11 Most Read Articles of the Week!

1. Overcome the Fee Discussion by Focusing on the Things that Matter to Your Clients

Among the many trends affecting the way financial advisors must operate these days, fee compression has been the most impactful. The discussion of fees charged by advisors has moved to the forefront due to the low costs and transparency of digital advice platforms and the highly competitive arena in which they find themselves. As a result, clients are more willing to confront their advisors on the subject of fees and the value they receive in exchange for them, catching many advisors off guard. — Don Connelly

2. Turn Happy Clients into Your Best Referral Sources

Are you nervous about asking your clients for referrals? Does it make you feel uncomfortable or pushy to approach the subject? What if we told you there was a process to get your clients telling you if they’d like to make a referral? No more nerves; no more uneasiness. — Jason L. Smith

3. Total Trust Market Shrinking

The total number of personal trust accounts has been on a steady decline for 12 years, according to Spectrem Group’s “Comprehensive Bank Trust Update”, with only 432,902 personal trust accounts in 2020.  However, for the third year in a row bank personal trust assets have increased, ending 2020 at an estimated $1.14 trillion.  This asset level still remains below the high achieved in 2007 of $1.15 trillion. — Catherine McBreen

4. How Successful People Hire a Money Mindset Coach

If you want to take your business, life, or money to the next level, a money mindset coach may help you on your journey. Achieving your goal requires that you understand how successful people think and what they do. It is also important to understand how they hire advisors, coaches, and consultants. — Annette Bau

5. Should You Take an Investment Sabbatical?

For decades the stock and bond market have both performed exceptionally well…often at the same time. This challenges basic allocation strategy and questions our perception of correlation between stocks and bonds. The adage is that when stocks do well, bonds will suffer and when stocks suffer, bonds will do well. That is a basic axiom that investors rely upon when creating a diversified portfolio. — Jay Mooreland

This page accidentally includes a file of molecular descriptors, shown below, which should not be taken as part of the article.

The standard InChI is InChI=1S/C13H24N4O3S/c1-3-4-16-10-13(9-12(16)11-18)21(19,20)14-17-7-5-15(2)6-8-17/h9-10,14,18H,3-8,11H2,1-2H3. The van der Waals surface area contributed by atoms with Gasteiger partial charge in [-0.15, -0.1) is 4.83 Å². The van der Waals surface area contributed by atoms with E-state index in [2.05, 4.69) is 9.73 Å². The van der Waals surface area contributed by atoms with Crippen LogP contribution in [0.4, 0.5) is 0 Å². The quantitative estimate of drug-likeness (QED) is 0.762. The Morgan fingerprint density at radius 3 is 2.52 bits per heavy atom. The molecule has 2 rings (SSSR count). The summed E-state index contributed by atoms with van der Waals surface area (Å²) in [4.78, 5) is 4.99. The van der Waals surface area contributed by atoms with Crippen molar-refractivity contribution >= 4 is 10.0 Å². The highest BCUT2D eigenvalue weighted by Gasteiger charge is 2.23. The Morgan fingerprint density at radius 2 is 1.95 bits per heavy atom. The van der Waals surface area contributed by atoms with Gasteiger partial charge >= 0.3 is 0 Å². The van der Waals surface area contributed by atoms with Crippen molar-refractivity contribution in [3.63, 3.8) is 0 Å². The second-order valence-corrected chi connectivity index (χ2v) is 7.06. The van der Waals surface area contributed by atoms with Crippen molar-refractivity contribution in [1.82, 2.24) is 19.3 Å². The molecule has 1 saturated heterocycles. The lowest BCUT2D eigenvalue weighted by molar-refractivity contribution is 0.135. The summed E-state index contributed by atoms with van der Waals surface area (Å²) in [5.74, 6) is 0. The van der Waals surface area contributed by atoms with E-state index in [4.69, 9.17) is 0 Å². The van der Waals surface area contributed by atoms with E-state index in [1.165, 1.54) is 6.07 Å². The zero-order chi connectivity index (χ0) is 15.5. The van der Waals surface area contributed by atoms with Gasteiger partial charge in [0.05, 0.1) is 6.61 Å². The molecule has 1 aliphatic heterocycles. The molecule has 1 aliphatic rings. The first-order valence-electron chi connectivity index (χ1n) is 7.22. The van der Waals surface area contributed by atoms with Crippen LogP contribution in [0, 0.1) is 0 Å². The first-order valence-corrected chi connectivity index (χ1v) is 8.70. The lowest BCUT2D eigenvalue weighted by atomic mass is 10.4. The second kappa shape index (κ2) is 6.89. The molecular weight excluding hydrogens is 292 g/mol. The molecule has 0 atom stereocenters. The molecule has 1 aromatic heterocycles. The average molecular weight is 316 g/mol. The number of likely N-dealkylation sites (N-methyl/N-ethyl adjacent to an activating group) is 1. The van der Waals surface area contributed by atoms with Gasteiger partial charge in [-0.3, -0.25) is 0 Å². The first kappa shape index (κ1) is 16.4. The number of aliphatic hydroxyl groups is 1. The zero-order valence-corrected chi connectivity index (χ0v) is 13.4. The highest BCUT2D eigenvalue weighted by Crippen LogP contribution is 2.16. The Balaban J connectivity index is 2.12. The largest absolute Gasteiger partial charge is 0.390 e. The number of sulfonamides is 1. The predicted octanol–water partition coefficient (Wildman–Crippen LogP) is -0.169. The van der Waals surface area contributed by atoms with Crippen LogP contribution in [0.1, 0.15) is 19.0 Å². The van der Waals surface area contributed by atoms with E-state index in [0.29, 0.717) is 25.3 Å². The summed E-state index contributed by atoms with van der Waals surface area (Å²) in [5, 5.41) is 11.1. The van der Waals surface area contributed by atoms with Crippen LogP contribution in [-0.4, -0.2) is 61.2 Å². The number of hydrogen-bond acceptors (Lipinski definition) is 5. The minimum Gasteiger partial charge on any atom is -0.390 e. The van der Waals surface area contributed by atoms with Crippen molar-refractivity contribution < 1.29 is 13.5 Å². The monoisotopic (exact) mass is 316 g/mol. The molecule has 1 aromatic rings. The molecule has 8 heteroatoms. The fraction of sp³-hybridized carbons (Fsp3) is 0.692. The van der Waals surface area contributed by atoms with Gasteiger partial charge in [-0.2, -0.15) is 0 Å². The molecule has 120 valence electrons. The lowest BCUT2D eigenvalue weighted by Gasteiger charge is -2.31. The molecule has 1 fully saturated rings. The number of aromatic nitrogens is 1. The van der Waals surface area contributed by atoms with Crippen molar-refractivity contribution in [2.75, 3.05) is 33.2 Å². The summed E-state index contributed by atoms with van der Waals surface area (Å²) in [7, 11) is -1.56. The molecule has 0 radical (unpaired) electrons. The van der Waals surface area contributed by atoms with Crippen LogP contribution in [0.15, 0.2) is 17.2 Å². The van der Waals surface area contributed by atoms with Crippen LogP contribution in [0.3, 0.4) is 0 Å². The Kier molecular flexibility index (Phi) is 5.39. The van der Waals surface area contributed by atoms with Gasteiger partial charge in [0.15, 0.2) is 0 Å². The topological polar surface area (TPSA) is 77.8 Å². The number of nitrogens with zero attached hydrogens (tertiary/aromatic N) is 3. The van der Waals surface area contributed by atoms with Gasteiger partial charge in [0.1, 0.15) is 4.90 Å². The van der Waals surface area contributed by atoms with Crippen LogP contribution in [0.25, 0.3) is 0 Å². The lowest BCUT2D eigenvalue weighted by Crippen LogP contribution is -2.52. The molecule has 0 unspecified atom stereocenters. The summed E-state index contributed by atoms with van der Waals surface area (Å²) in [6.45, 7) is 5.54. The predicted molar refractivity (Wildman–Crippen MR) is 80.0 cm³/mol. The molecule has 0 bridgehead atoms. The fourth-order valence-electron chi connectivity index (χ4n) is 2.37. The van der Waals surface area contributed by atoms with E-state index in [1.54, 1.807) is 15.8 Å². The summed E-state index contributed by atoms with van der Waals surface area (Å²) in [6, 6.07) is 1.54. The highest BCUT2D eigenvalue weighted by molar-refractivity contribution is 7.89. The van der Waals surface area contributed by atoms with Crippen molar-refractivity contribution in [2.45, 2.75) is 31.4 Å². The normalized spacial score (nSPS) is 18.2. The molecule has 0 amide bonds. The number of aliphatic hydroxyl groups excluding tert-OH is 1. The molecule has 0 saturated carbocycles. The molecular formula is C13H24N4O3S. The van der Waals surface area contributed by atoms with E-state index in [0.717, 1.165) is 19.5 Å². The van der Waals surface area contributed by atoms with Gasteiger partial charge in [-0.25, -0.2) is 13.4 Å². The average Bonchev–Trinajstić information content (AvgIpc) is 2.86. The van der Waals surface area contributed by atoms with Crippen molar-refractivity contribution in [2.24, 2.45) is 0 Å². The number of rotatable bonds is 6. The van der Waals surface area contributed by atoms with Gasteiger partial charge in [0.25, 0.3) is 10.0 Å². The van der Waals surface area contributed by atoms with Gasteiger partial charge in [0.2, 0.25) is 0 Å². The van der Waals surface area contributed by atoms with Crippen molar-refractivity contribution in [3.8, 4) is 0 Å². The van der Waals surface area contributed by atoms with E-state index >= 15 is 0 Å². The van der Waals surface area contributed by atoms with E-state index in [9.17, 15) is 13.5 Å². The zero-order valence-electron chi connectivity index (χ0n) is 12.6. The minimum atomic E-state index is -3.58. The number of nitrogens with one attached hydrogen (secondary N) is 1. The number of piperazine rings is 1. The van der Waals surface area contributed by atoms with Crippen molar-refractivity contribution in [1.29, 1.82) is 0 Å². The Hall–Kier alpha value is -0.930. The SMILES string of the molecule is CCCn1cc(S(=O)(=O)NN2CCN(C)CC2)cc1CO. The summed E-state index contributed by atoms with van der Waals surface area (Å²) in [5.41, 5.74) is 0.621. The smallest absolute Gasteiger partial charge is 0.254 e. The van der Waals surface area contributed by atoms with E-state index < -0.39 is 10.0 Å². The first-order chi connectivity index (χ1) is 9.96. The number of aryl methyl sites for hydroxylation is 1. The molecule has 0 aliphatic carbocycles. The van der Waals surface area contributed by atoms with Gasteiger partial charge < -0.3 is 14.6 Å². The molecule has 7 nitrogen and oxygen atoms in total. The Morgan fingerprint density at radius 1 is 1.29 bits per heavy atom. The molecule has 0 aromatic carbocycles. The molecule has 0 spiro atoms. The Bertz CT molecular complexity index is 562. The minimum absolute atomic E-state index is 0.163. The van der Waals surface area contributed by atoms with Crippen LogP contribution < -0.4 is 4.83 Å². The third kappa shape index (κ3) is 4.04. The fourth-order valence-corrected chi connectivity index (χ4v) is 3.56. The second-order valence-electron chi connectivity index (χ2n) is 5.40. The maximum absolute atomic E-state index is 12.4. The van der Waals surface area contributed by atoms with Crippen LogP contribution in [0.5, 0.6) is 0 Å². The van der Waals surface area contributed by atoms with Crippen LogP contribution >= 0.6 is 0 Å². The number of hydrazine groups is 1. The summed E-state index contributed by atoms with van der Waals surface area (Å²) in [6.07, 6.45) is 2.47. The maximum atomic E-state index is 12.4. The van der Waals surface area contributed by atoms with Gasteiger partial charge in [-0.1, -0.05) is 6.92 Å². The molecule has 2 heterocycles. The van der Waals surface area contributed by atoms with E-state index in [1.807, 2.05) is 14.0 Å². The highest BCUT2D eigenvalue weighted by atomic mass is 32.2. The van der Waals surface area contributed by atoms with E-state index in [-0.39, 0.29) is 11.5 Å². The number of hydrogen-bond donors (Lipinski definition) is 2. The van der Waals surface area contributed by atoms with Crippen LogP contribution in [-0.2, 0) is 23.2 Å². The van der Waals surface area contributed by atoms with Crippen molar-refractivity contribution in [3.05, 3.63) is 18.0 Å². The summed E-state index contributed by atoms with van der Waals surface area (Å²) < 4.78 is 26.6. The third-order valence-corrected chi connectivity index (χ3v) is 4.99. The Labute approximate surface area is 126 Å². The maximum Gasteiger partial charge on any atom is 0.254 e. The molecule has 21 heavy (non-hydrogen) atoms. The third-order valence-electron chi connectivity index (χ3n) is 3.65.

6. When Your Clients and Prospects Are the Most Excited About You

As we’ve been updating our home, one thing has proven to be true: there are three distinct moments when I’m beyond excited about a product or a company. Take the pendant lights in the master bedroom. I’m pretty sure I scrolled through at least 4,000 options on-line, so when I finally found “the one”, I was ecstatic. Moment #1. Opening up the package was thrilling since I’d only seen this on a screen and here in my hands was our idea of perfection—plus it arrived early! Moment #2. A couple weeks later our electrician was finally able to install them and They. Looked. Fabulous. Moment #3. — Rochelle Moulton

7. Is the “Best Way To Invest” Always The Best Way?

Is “buy and hold” always the best way to invest? It is common to see increasing numbers of articles touting the benefits of “armchair” investing during long bull market advances. The last decade has been a boon for the index ETF industry, financial applications, and media websites promoting “buy and hold” investing and diversification strategies. — Lance Roberts

8. Real Estate Has Inflation-Fighting History on its Side

This space isn't dedicated to economic forecasting, but inflation sure has the look of being more persistent than transitory. Perhaps it will ebb early next year as some experts are wagering it will. The Federal Reserve believes much, but the Fed's recent comments on the matter indicate the central bank believes inflation, though likely to fall next year – so the they say – will remain above the desired 2% target for several years to come. — Todd Shriber

9. Differentiate Your Firm with Short Film Bios

As an independent financial advisor, somewhere between 90-95% of your web traffic is to your bio page. If a visitor bounces after reading your bio, all the rest of your web content is wasted on them. So, make your bio count. Sure, professional experience matters and there are other boxes that need to be checked—relevant certifications, previous roles, etc. but, everyone knows what prospective clients seek: Trust. There are many ways to begin a trusting relationship. I suggest starting with the truth. You can hire a talented copy writer to draft a compelling story about yourself. That’s a great start. Or, you can also leverage the power of video. — Drew Force

10. It’s Time To Invest in “The Next Pot Stocks”

Today, I’m going to reveal what I call, “The Next Pot Stocks.” This is a new class of stocks that provide the rare opportunity to get in on the ground floor of an investment craze… Just like pot stocks a few years ago. You probably remember that craze... when many companies in the marijuana business jumped 1,000%, 2,000%, even 3,000% in under three years. The Next Pot Stocks could provide investors with similar gains… and they could do it even faster. — Chris Wood

11. Achieving Success: It’s Not That Complicated

Everyone who enters the industry wants to become a successful financial advisor.  Experienced advisors seek to create a perpetual motion machine that keeps on growing and producing revenue.  Over the decades, the industry has changed a lot.  Several times people have predicted the demise of the financial advisor.  Ditto the accountant.  They were wrong.  The landscape might have changed, but the basics haven’t. — Bryce Sanders